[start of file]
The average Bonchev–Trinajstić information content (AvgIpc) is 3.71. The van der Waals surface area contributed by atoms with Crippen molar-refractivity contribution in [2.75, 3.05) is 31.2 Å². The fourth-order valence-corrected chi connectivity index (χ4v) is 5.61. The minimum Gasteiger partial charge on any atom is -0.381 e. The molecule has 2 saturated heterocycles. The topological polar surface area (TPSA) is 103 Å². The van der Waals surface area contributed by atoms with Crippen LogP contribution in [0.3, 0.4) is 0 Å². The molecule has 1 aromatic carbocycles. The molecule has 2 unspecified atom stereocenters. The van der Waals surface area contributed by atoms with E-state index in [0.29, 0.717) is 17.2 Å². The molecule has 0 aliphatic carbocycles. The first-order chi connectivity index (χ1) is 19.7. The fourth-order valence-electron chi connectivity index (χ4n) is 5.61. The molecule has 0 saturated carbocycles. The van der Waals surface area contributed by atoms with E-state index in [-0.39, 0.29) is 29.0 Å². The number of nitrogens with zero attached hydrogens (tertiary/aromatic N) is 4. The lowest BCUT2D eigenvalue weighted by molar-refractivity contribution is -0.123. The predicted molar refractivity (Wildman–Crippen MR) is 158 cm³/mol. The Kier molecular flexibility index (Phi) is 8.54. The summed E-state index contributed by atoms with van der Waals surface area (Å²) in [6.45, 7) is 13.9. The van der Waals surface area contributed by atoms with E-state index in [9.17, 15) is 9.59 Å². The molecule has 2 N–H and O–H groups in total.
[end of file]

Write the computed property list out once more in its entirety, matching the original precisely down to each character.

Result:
The average Bonchev–Trinajstić information content (AvgIpc) is 3.71. The van der Waals surface area contributed by atoms with Crippen molar-refractivity contribution in [2.75, 3.05) is 31.2 Å². The fourth-order valence-corrected chi connectivity index (χ4v) is 5.61. The minimum Gasteiger partial charge on any atom is -0.381 e. The molecule has 2 saturated heterocycles. The topological polar surface area (TPSA) is 103 Å². The van der Waals surface area contributed by atoms with Crippen LogP contribution in [0.3, 0.4) is 0 Å². The molecule has 1 aromatic carbocycles. The molecule has 2 unspecified atom stereocenters. The van der Waals surface area contributed by atoms with E-state index in [0.29, 0.717) is 17.2 Å². The molecule has 0 aliphatic carbocycles. The first-order chi connectivity index (χ1) is 19.7. The fourth-order valence-electron chi connectivity index (χ4n) is 5.61. The molecule has 0 saturated carbocycles. The van der Waals surface area contributed by atoms with E-state index in [-0.39, 0.29) is 29.0 Å². The number of nitrogens with zero attached hydrogens (tertiary/aromatic N) is 4. The lowest BCUT2D eigenvalue weighted by molar-refractivity contribution is -0.123. The predicted molar refractivity (Wildman–Crippen MR) is 158 cm³/mol. The Kier molecular flexibility index (Phi) is 8.54. The summed E-state index contributed by atoms with van der Waals surface area (Å²) in [6.45, 7) is 13.9. The van der Waals surface area contributed by atoms with E-state index in [9.17, 15) is 9.59 Å². The molecule has 2 N–H and O–H groups in total.